The History of Kirby: 1969-1970
The King's Silver Age Marvel work comes to a close with a milestone for the Fantastic Four and more.
In celebration of Jack “King” Kirby’s 100th birthday, we’re reviewing the man’s legendary creations with a year-by-year examination of his unparalleled career at Marvel Comics. Read on and witness the work that made him comic book royalty.
The year 1969 became a turning point in the career of Jack Kirby as the legendary artist began what would be his final Marvel projects during the Silver Age of Comics.
Jack wound down his output even more in the last year of the Swingin’ Sixties, passing CAPTAIN AMERICA off to newer artists like Barry Windsor Smith and concentrating on his landmarks, FANTASTIC FOUR and THOR. With Stan Lee, Jack dove into an appearance by the mysterious Inhumans in FANTASTIC FOUR #82, as well as a new Doctor Doom saga that began in FANTASTIC FOUR #84. Later in the year, he and Lee created a planet of Skrulls who’d adopted an early-20th century gangster lifestyle in FANTASTIC FOUR #92, which led to the Thing battling a fantastic new Kirby creation, the robot Torgo, in FANTASTIC FOUR #93.
In CAPTAIN AMERICA #109, jack provided a big send-off for the Sentinel of Liberty with a retelling of his origin, then returned for a single story of super heroes’ remembrances of Cap in CAPTAIN AMERICA #112.
One Jack greatest co-creation, Galactus, returned in THOR #160 to bedevil the Thunder God as well as another Kirby stand-out character, Ego the Living Planet. Later, in THOR #165, Thor battle Him before Galactus returned once more to stomp his way through the rest of the year.
As 1970 dawned, Jack made plans to leave Marvel. He’d already logged artwork for upcoming issues of his books and finished more in the first few months of the year. This provided Marvel and its fans a few more chances to see “The King” on their favorite characters before his departure.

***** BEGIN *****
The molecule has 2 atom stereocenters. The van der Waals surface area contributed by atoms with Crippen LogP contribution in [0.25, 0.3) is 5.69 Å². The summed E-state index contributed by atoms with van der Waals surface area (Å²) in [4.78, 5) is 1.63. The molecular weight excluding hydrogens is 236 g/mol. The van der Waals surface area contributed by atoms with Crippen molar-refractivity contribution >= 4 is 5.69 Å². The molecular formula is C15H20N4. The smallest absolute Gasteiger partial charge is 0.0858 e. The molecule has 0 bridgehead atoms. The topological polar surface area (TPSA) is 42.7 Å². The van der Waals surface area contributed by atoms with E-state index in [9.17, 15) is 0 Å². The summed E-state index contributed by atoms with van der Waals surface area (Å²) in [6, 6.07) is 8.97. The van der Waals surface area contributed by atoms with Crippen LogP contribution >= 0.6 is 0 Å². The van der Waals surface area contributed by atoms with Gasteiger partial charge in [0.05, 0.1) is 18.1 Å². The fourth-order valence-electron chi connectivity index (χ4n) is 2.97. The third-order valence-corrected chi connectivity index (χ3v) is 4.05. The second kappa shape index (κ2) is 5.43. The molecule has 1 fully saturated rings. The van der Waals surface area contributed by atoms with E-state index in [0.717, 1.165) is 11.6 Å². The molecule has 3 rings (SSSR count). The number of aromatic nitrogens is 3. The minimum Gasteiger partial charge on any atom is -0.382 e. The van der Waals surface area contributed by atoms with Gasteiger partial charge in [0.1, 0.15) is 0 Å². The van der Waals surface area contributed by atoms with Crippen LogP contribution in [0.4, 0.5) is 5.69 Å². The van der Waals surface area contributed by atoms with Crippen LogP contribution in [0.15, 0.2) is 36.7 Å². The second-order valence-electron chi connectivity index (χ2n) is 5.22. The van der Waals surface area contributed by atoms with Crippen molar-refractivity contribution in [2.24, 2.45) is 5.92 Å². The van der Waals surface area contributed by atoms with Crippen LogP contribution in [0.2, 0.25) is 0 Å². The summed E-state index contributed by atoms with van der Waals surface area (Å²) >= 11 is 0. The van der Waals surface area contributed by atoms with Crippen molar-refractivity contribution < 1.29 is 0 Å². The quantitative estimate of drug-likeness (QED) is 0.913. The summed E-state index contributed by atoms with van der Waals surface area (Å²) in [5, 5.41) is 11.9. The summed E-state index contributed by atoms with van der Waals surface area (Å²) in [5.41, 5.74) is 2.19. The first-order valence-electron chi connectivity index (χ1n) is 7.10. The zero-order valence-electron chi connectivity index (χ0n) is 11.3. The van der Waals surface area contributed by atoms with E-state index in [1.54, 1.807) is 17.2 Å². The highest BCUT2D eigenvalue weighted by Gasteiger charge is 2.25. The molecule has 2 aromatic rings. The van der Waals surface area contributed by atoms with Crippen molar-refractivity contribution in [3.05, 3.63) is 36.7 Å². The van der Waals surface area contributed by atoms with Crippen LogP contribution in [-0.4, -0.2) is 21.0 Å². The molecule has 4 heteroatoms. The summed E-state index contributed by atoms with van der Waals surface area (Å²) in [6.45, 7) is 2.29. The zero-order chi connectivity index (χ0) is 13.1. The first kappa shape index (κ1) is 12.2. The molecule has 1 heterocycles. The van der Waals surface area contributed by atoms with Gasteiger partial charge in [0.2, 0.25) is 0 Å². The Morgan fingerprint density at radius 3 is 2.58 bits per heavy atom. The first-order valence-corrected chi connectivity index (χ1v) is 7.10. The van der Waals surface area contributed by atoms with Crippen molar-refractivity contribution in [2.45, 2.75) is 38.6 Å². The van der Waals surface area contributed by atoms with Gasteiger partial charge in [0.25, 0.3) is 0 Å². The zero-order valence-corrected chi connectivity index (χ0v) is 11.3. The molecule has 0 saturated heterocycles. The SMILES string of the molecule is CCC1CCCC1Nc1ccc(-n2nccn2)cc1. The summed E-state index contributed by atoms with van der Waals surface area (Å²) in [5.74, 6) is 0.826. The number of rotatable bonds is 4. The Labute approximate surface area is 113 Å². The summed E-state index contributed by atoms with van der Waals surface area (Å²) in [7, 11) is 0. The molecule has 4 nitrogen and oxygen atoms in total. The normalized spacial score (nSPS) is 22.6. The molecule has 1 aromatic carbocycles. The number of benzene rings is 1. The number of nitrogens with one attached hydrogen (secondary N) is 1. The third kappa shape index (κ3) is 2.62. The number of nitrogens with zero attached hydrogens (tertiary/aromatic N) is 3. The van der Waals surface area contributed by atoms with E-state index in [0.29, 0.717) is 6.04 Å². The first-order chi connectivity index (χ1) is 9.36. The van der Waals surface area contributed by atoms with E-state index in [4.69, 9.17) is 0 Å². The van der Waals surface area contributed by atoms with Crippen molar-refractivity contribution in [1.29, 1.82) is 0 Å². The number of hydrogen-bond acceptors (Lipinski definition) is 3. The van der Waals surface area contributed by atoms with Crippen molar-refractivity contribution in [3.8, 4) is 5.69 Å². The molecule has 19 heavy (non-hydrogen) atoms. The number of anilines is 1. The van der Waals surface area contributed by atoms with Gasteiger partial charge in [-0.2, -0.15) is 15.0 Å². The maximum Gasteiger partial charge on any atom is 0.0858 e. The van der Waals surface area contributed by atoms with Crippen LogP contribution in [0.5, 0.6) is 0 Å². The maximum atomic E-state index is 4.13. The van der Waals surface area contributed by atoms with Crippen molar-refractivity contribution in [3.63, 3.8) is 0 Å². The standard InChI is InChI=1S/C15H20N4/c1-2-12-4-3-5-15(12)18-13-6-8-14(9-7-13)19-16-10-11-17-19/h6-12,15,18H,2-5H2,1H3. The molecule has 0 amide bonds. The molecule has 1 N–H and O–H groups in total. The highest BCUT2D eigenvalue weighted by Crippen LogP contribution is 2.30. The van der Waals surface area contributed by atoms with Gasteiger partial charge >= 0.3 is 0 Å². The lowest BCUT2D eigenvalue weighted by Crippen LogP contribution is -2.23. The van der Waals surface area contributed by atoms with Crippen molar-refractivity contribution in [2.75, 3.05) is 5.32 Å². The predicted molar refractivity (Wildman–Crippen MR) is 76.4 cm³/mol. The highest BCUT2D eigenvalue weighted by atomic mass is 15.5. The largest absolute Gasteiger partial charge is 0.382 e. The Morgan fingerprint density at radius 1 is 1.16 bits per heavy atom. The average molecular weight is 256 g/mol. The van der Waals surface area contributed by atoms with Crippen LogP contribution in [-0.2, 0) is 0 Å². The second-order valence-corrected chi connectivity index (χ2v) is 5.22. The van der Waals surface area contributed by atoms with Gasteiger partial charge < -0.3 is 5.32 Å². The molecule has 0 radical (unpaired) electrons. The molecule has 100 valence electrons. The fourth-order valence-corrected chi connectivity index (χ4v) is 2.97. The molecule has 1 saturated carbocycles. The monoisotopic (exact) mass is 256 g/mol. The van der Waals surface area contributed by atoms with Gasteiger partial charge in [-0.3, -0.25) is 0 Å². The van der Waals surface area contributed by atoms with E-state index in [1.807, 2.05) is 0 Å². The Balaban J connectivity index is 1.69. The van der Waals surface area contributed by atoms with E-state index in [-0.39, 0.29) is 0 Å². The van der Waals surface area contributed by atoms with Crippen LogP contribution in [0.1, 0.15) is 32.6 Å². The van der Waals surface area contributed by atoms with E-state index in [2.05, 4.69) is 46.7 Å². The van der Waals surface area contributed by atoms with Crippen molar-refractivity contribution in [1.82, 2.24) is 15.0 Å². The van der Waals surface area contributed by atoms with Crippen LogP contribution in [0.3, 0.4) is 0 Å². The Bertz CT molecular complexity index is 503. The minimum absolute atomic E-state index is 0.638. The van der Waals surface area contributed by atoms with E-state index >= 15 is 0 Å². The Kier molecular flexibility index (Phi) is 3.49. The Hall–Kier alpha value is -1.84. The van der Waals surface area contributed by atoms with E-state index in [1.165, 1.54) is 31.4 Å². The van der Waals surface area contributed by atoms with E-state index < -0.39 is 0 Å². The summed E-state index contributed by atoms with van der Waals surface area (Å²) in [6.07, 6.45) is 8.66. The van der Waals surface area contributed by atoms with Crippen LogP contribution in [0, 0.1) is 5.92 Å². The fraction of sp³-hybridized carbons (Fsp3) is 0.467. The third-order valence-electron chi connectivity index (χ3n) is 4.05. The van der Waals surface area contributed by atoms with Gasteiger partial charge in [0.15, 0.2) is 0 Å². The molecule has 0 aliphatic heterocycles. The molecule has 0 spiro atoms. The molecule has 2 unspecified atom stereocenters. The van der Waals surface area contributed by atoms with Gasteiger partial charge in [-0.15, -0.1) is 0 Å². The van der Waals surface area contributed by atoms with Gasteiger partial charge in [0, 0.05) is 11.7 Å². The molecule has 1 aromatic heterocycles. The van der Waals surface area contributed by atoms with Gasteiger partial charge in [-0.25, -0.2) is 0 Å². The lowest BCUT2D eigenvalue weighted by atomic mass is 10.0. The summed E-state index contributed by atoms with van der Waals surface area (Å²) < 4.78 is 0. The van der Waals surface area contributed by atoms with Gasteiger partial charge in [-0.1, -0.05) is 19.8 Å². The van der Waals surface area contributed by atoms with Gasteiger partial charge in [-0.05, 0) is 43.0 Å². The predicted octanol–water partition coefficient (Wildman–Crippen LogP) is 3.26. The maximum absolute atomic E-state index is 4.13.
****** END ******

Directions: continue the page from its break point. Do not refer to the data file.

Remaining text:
Jack had drawn many a spooky witch in his early days on monster and horror anthologies, but perhaps his superlative success with the them came in the form of Agatha Harkness, introduced in FANTASTIC FOUR #94. A few issues later, Stan and Jack celebrated one-hundred installments of “The World’s Greatest Comic Magazine” in FANTASTIC FOUR #100, and then followed that up with a clash between the FF and Namor the Sub-Mariner with his new ally Magneto.
One fascinating footnote of Jack’s last days at Marvel arrived in the form of a new anthology Stan called AMAZING ADVENTURES. In the first four issues, Jack not only drew an amazing solo adventure of his Inhumans, but also scripted it, too. This rare combination of writing and art put a singular capstone on Jack Kirby last collaborations with Marvel in the 1960s. From there, he made his way to DC, but by no means did he shut the door on ol’ Marvel for good…
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